Faith in Action, an interfaith volunteer caregiver program, is sponsored by MOLVH and is a partnership between the hospital and several area churches. It provides basic support to the elderly, people who are disabled and mothers. One of the main services is providing transportation to medical appointments. Other supportive services include grocery shopping, errands, companionship and telephone reassurance calls.

New outreach service at MOLVH - Cardiology

Ministry Our Lady of Victory in Stanley is pleased to welcome Abdou Elhendy, MD, PhD, FACC, FAHA a Marshfield Clinic non-invasive cardiologist, who will be providing monthly outreach services.

“It’s fitting that Dr. Elhendy joined us during heart month, when we focus on heart disease as the number one cause of death in the nation,” said Cynthia Eichman, hospital president. “The specialty services of Dr. Elhendy will enhance those that we already offer at Ministry Our Lady of Victory, such as echocardiography and cardiac stress testing.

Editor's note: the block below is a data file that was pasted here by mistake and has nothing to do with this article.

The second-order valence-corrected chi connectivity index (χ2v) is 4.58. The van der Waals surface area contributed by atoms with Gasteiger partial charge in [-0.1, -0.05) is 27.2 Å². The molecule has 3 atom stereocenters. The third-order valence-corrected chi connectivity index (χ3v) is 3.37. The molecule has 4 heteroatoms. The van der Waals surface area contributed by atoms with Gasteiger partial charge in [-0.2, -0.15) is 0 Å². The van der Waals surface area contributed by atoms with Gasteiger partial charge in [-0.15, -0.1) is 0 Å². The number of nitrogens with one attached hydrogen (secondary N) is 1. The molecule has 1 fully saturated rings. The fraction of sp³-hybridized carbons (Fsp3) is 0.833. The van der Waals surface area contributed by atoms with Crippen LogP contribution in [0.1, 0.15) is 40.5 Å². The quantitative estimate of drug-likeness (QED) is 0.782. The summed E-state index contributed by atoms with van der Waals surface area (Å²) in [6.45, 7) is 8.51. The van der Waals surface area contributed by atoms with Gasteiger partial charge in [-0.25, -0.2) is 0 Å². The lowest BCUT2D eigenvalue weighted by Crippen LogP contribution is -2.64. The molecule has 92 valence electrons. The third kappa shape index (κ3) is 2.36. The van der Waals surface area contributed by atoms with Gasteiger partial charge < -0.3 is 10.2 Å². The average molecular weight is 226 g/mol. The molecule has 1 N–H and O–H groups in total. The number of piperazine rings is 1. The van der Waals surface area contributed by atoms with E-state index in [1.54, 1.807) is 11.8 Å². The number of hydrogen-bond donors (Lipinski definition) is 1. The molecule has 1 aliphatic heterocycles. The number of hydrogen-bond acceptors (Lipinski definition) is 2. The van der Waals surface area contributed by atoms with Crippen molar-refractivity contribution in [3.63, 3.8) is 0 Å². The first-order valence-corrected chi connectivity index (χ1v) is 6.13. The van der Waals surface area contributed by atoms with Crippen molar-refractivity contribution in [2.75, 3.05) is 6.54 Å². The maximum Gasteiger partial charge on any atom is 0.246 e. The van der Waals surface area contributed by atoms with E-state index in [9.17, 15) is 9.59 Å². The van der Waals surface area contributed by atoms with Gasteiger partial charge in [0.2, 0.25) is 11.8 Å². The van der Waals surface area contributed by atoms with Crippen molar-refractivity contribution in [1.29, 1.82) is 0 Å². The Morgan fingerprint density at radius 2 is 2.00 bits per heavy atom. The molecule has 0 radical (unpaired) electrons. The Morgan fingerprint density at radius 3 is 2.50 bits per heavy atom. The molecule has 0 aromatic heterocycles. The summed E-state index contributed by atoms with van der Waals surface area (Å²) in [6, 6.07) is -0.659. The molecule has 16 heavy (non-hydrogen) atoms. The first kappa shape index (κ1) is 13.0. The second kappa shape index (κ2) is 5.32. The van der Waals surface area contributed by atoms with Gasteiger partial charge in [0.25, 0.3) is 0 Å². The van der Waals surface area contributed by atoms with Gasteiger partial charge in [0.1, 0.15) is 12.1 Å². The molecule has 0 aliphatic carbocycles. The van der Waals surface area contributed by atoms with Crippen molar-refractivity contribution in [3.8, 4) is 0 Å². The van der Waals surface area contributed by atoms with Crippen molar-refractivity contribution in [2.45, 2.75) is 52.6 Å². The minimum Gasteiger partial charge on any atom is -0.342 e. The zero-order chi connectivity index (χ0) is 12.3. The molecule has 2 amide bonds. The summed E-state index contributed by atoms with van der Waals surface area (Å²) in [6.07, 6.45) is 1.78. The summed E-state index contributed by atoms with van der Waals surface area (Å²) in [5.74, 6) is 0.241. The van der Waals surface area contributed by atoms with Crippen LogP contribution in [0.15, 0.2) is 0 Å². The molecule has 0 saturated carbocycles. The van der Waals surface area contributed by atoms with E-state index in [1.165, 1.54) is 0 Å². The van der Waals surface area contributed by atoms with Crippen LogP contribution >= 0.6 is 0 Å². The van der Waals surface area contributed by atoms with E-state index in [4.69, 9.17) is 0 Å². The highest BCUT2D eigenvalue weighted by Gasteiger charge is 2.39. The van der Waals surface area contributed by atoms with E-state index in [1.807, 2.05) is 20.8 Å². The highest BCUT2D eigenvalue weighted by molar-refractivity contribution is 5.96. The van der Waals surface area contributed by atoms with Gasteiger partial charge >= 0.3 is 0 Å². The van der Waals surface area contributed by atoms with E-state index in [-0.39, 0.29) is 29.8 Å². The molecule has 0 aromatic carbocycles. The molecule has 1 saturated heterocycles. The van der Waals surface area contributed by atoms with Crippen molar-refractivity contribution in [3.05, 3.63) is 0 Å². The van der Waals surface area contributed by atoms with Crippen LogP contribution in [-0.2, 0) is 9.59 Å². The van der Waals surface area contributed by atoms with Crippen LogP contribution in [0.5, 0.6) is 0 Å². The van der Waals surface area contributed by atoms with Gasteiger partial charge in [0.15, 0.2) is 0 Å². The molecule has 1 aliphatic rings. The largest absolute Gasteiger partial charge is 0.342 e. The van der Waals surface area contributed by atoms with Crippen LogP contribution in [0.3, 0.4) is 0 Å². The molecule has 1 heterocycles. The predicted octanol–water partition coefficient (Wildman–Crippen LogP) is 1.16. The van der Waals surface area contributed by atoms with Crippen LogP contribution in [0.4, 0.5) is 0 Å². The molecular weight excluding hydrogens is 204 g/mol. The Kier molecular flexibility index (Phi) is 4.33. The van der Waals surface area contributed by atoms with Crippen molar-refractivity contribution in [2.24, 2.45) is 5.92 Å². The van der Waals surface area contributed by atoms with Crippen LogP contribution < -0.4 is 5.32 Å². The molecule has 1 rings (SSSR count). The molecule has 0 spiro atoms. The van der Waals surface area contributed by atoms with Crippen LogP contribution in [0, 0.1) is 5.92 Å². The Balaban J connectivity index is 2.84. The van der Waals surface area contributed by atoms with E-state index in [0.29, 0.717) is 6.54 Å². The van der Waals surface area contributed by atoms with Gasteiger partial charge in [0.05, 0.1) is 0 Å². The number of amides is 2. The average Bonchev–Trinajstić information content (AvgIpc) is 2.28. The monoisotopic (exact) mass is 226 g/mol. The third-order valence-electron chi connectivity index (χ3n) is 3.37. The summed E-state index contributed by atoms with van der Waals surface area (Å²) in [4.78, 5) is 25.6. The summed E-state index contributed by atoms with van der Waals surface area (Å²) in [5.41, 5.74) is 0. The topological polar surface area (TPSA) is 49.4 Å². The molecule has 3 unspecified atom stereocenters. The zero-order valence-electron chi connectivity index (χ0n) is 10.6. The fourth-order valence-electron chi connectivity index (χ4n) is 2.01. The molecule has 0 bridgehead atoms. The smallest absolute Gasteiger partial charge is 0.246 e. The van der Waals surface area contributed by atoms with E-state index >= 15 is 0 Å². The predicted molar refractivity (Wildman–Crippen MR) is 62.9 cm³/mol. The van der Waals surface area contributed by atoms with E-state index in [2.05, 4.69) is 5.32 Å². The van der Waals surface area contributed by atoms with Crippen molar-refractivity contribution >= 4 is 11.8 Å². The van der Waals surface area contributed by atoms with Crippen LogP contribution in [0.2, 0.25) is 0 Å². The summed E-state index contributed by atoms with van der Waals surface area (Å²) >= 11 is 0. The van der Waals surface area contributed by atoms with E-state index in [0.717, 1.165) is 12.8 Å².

“If additional specialty care is required, patients can seamlessly be referred to the Marshfield Clinic and the Marshfield Clinic and Ministry Health Care heart care team in Marshfield, with no delays in diagnosis or treatment.”

Dr. Elhendy, who first joined Marshfield Clinic in 2006, specializes in diagnosis and management of coronary artery and valvular heart disease, echocardiography, nuclear cardiology, cardiac stress testing and risk stratification.

Dr. Elhendy attended medical school and did his residency in cardiovascular disease at Cairo University in Egypt. He did his residency in internal medicine at the University of Nebraska Medical Center in Omaha, and a Fellowship in echocardiography at Mayo Clinic-Mayo School of Health Sciences in Rochester, Minn. He has an advanced degree from Erasmus University in Rotterdam, Netherlands.